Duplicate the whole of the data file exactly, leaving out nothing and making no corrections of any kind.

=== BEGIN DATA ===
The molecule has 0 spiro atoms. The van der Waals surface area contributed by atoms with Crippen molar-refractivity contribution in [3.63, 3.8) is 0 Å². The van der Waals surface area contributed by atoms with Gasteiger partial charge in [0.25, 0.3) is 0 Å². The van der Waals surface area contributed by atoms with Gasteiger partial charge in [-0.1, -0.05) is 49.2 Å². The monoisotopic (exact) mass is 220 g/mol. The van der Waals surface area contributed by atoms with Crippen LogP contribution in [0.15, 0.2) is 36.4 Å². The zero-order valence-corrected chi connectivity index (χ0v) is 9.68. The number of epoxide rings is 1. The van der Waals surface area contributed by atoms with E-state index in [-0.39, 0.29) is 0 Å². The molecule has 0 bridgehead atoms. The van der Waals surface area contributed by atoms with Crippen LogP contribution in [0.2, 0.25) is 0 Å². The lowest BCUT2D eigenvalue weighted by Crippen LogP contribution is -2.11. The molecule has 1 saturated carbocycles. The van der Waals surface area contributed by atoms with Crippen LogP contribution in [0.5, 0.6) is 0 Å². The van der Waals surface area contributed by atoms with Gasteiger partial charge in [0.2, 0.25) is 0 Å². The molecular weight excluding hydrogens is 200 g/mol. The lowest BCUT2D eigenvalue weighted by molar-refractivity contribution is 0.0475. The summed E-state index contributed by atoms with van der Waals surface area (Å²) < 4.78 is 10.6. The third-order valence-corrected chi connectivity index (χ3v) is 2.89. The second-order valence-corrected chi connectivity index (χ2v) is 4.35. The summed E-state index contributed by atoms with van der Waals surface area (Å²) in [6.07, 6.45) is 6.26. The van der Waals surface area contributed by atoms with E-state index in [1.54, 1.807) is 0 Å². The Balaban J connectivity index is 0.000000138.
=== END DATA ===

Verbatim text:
The molecule has 0 spiro atoms. The van der Waals surface area contributed by atoms with Crippen molar-refractivity contribution in [3.63, 3.8) is 0 Å². The van der Waals surface area contributed by atoms with Gasteiger partial charge in [0.25, 0.3) is 0 Å². The van der Waals surface area contributed by atoms with Gasteiger partial charge in [-0.1, -0.05) is 49.2 Å². The monoisotopic (exact) mass is 220 g/mol. The van der Waals surface area contributed by atoms with Crippen LogP contribution in [0.15, 0.2) is 36.4 Å². The zero-order valence-corrected chi connectivity index (χ0v) is 9.68. The number of epoxide rings is 1. The van der Waals surface area contributed by atoms with E-state index in [-0.39, 0.29) is 0 Å². The molecule has 0 bridgehead atoms. The van der Waals surface area contributed by atoms with Crippen LogP contribution in [0.2, 0.25) is 0 Å². The lowest BCUT2D eigenvalue weighted by Crippen LogP contribution is -2.11. The molecule has 1 saturated carbocycles. The van der Waals surface area contributed by atoms with Crippen LogP contribution in [0.5, 0.6) is 0 Å². The van der Waals surface area contributed by atoms with Gasteiger partial charge in [0.2, 0.25) is 0 Å². The molecular weight excluding hydrogens is 200 g/mol. The lowest BCUT2D eigenvalue weighted by molar-refractivity contribution is 0.0475. The summed E-state index contributed by atoms with van der Waals surface area (Å²) < 4.78 is 10.6. The third-order valence-corrected chi connectivity index (χ3v) is 2.89. The second-order valence-corrected chi connectivity index (χ2v) is 4.35. The summed E-state index contributed by atoms with van der Waals surface area (Å²) in [6.07, 6.45) is 6.26. The van der Waals surface area contributed by atoms with E-state index in [1.54, 1.807) is 0 Å². The Balaban J connectivity index is 0.000000138.